set up an iSCSI LUN with thin provisioning on my Synology NAS


Thin provisioning is the act of using virtualization technology to provide storage on-demand-allocation and over-subscription capability to maximize storage utilization. On-demand allocation of blocks of data versus the traditional method of allocating all the blocks up front makes storage space consumption only happens when the data is physically created. Besides, over-subscription is a mechanism that allows a server to view more storage capacity than has been physically reserved on the storage array itself. Synology NAS supports thin provisioning with both on-demand-allocation and over-subscription could help you enhance storage efficiency, and lower your TCO.

This article will guide you through the process of enabling thin provisioning iSCSI LUN on your Synology NAS

1. Before you start

Before you start to share data within the Internet, make sure you have completed the following tasks:

  • Hardware installation for Synology NAS.
  • Software installation for Synology DiskStation Manager (DSM, web-based operating system of Synology NAS)
  • Setting up a volume and create a shared folder

Refer to Quick Installation Guide for more information about hardware and software installation. You can also see Synology NAS User’s Guide (available at Synology’s Download Center) for a general idea about topics related to this article.

2. Create iSCSI LUN

This section will help you to create an iSCSI LUN on your Synology NAS.

    1. Go to Storage Manager > iSCSI LUN tab, click Create and the iSCSI LUN Creation Wizard will appear.

    1. Under Choose a LUN type, select iSCSI LUN (Regular Files) and click Next.

    1. Under Set up iSCSI LUN Properties, you can set values for:
      • Name: Customize the name of the iSCSI LUN.
      • Location: Choose a volume for the iSCSI LUN.
      • Thin Provisioning: Select Yes.
      • Capacity (GB): Input a value in Gigabytes for the capacity of your iSCSI LUN.
      • iSCSI Target mapping: You may Create a new iSCSI target, Map existing iSCSI targets, or None.

    1. Click Next
  • If you have selected Create a new iSCSI target in the previous step, you will be directed to the Create a New iSCSI target menu
  • If you have selected None, you will need to confirm the settings on the next page
  • For this tutorial, we will map the iSCSI LUN with thin provisioning to an existing target.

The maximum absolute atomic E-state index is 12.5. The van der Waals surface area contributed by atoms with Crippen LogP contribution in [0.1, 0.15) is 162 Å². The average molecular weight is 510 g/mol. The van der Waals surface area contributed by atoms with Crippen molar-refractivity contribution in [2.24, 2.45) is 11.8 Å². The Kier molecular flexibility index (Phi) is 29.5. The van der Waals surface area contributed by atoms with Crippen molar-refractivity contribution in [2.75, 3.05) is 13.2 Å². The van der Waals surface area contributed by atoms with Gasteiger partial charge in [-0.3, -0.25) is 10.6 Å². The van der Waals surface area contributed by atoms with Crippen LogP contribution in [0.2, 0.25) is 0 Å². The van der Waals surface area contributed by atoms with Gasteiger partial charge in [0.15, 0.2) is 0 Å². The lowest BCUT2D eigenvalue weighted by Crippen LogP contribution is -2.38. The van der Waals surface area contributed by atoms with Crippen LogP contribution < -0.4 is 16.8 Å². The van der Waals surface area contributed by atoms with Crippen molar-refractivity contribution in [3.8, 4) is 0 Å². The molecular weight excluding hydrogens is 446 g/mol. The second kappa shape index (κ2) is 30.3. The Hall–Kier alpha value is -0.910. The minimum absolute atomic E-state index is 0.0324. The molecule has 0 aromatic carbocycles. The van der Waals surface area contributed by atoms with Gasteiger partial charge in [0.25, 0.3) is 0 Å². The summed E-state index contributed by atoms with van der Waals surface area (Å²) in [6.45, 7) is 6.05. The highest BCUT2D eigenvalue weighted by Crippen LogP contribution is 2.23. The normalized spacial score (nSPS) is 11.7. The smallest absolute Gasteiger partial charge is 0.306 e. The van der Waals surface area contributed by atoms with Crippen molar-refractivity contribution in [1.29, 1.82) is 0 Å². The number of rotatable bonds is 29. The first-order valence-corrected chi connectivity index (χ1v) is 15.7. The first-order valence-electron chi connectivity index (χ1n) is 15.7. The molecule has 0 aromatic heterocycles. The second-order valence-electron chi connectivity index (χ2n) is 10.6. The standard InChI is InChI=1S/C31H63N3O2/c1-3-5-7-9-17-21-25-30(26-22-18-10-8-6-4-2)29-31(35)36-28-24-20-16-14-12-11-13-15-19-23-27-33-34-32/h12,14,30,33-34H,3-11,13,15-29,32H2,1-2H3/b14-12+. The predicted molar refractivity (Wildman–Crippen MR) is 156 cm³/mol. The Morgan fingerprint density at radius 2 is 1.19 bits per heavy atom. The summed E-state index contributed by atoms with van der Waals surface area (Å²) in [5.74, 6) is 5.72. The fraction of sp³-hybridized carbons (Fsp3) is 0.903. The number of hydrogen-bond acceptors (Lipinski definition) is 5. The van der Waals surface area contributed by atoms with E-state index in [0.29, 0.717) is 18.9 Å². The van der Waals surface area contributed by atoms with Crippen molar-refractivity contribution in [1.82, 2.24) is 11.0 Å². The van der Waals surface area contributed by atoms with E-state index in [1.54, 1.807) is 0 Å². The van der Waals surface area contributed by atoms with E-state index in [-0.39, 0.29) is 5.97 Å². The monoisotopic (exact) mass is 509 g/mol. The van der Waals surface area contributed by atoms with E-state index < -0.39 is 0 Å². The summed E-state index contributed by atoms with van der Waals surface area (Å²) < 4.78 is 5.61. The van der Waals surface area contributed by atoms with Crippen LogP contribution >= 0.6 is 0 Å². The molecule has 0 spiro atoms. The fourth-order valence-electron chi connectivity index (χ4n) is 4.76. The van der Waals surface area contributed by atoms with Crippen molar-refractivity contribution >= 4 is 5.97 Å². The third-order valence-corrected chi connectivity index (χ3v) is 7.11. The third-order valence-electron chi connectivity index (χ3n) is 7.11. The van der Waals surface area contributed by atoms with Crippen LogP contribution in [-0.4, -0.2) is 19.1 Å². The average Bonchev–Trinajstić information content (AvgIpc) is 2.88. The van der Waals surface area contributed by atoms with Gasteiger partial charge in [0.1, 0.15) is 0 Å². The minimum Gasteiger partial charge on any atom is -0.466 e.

1. In the Map existing iSCSI targets pages, tick the target you wish the LUN to reside on, and click Next.

    1. In the confirm settings page, if everything is correct, click Apply.

    1. Your iSCSI LUN will be created.

For more information about iSCSI LUN and Target, please click the question mark icon at the top right corner of Storage Manager.



Connect to the LUN In windows 2012

We need the IQN of the initiator, to get this logon to the server you are connecting from and launch the iSCSI initiator control panel applet, if it prompts you to start the service click yes.

Now switch over to the iSCSI initiator machine (in my case one of the SQL Nodes) and in the iSCSI initiator software click on the Discovery tab

Click Discover Portal and enter the DNS Name (or IP address) of the iSCSI Target server and press OK



Now click on the Targets tab and you should see the target listed, select it and click Connect



If the connection was successful you  will see the status change to Connected as shown.



now open disk manager and bring the disk online:






How to Setup and use ISCSI target on Linux

1, On CentOS, install iscsi-initiator-utils by  yum install iscsi-initiator-utils

On ubuntu, apt-get install open-iscsi

2. Use the vi command to set node.startup to automatic.


 vi /etc/iscsi/iscsid.conf
 node.startup = automatic

3.iscsiadm -m discovery -t st -p

-m, –mode opspecify the mode. op must be one of discoverydb, node, fw, host iface or session.If no other options are specified: for discoverydb and node

-t :  –type=type
type must be sendtargets (or abbreviated as st), slp, isns or fw.

SendTargets A native iSCSI protocol which allows each iSCSI target to send a list of available targets to the initiator.

-p, –portal=ip[:port]Use target portal with ip-address ip and port. If port is not passed in the default port value is 3260.

4.  Find the ISCSI target name:

iscsiadm -m node

5. Use the iscsiadm command to log on to an iSCSI target.


iscsiadm -m node --targetname "" --portal "" --login

[ 2029.583982] sd 1:0:0:0: [sdf] Attached SCSI disk

sdf is the new disk

You can either format it as a single disk, or add it to a volume group. Find it here: